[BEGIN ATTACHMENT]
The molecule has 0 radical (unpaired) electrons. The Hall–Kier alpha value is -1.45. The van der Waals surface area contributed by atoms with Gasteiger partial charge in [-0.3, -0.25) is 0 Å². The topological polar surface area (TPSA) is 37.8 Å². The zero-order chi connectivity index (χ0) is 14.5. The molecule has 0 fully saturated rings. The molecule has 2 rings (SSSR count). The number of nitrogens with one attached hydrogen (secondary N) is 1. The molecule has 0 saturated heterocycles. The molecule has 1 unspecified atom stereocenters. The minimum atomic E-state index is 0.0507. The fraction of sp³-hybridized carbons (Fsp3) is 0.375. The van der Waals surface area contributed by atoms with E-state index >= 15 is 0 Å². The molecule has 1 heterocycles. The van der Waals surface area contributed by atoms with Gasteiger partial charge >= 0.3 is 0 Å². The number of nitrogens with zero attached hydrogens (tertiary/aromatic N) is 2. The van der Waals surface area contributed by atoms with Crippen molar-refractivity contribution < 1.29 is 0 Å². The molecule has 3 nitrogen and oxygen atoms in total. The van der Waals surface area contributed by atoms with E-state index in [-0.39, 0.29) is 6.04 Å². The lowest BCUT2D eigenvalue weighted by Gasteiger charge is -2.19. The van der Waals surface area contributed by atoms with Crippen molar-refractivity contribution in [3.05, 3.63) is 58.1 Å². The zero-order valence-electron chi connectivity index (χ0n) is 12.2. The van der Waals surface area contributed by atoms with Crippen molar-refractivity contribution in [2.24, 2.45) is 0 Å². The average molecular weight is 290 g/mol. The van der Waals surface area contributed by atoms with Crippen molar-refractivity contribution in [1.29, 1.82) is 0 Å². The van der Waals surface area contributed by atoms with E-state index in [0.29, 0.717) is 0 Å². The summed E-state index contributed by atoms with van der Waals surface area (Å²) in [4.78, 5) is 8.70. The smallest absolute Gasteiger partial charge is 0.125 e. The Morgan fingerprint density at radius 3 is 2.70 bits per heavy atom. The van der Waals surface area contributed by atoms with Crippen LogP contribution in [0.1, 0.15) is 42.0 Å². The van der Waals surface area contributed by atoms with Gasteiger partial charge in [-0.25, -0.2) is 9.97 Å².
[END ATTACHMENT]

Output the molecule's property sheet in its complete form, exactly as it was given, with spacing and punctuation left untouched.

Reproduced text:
The molecule has 0 radical (unpaired) electrons. The Hall–Kier alpha value is -1.45. The van der Waals surface area contributed by atoms with Gasteiger partial charge in [-0.3, -0.25) is 0 Å². The topological polar surface area (TPSA) is 37.8 Å². The zero-order chi connectivity index (χ0) is 14.5. The molecule has 0 fully saturated rings. The molecule has 2 rings (SSSR count). The number of nitrogens with one attached hydrogen (secondary N) is 1. The molecule has 0 saturated heterocycles. The molecule has 1 unspecified atom stereocenters. The minimum atomic E-state index is 0.0507. The fraction of sp³-hybridized carbons (Fsp3) is 0.375. The van der Waals surface area contributed by atoms with E-state index >= 15 is 0 Å². The molecule has 1 heterocycles. The van der Waals surface area contributed by atoms with Gasteiger partial charge >= 0.3 is 0 Å². The number of nitrogens with zero attached hydrogens (tertiary/aromatic N) is 2. The van der Waals surface area contributed by atoms with Crippen molar-refractivity contribution < 1.29 is 0 Å². The molecule has 3 nitrogen and oxygen atoms in total. The van der Waals surface area contributed by atoms with E-state index in [-0.39, 0.29) is 6.04 Å². The lowest BCUT2D eigenvalue weighted by Gasteiger charge is -2.19. The van der Waals surface area contributed by atoms with Crippen molar-refractivity contribution in [3.05, 3.63) is 58.1 Å². The zero-order valence-electron chi connectivity index (χ0n) is 12.2. The van der Waals surface area contributed by atoms with Crippen molar-refractivity contribution in [2.24, 2.45) is 0 Å². The average molecular weight is 290 g/mol. The van der Waals surface area contributed by atoms with Crippen molar-refractivity contribution in [1.29, 1.82) is 0 Å². The van der Waals surface area contributed by atoms with E-state index in [0.29, 0.717) is 0 Å². The summed E-state index contributed by atoms with van der Waals surface area (Å²) in [4.78, 5) is 8.70. The smallest absolute Gasteiger partial charge is 0.125 e. The Morgan fingerprint density at radius 3 is 2.70 bits per heavy atom. The van der Waals surface area contributed by atoms with Crippen LogP contribution in [0.1, 0.15) is 42.0 Å². The van der Waals surface area contributed by atoms with Gasteiger partial charge in [-0.25, -0.2) is 9.97 Å².